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Interactions between branchiate mole salamanders (Ambystoma talpoideum) and lesser sirens (Siren intermedia): asymmetrical competition and intraguild predation

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Using field sampling and experiments in natural and artificial ponds, I studied interactions between branchiate adult mole salamanders (Ambystoma talpoideum) and lesser sirens (Siren intermedia), two top predators in temporary ponds of the southeastern United States. The abundance and distribution of these two salamanders were independent among ponds, with A. talpoideum more numerous and widespread than S. intermedia. Both species were more likely to be found in ponds near other intermittent wetlands. Within a pond, captures of these two species were negatively correlated, and a field experiment showed that paedomorphic A. talpoideum avoided traps containing S. intermedia. An experiment in artificial ponds confirmed that interactions between these two species were highly asymmetrical; S. intermedia reduced the growth and recruitment of A. talpoideum without experiencing reciprocal. positive or negative effects. These results suggest that S. intermedia competes with and is an intraguild predator of A. talpoideum, limiting its growth and controlling its recruitment.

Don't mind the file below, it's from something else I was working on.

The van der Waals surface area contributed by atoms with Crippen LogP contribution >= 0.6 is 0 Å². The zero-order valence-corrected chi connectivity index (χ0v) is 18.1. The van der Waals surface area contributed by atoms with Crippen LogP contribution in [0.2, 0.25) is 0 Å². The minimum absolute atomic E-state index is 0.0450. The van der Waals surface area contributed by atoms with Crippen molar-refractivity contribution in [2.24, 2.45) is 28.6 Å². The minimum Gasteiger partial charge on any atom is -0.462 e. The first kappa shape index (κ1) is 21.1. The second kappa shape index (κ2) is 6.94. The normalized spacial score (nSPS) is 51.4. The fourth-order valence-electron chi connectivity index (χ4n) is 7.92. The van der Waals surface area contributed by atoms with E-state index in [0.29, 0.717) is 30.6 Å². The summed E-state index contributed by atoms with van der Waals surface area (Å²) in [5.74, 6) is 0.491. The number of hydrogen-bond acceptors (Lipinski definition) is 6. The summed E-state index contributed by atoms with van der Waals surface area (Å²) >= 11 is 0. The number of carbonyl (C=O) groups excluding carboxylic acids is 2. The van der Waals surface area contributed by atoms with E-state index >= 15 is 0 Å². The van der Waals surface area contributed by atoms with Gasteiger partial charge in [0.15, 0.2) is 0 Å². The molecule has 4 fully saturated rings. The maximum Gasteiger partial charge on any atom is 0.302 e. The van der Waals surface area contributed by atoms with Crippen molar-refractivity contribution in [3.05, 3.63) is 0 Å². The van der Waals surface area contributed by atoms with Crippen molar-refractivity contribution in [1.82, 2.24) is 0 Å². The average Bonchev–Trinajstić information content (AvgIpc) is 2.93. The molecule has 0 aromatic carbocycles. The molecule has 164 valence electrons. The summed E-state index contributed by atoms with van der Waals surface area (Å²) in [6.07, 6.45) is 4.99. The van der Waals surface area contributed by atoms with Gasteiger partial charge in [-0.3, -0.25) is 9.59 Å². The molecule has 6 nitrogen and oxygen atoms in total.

Affiliations: 1: Department of Biology, College of Charleston, Charleston, SC 29424-0001, USA, Email:


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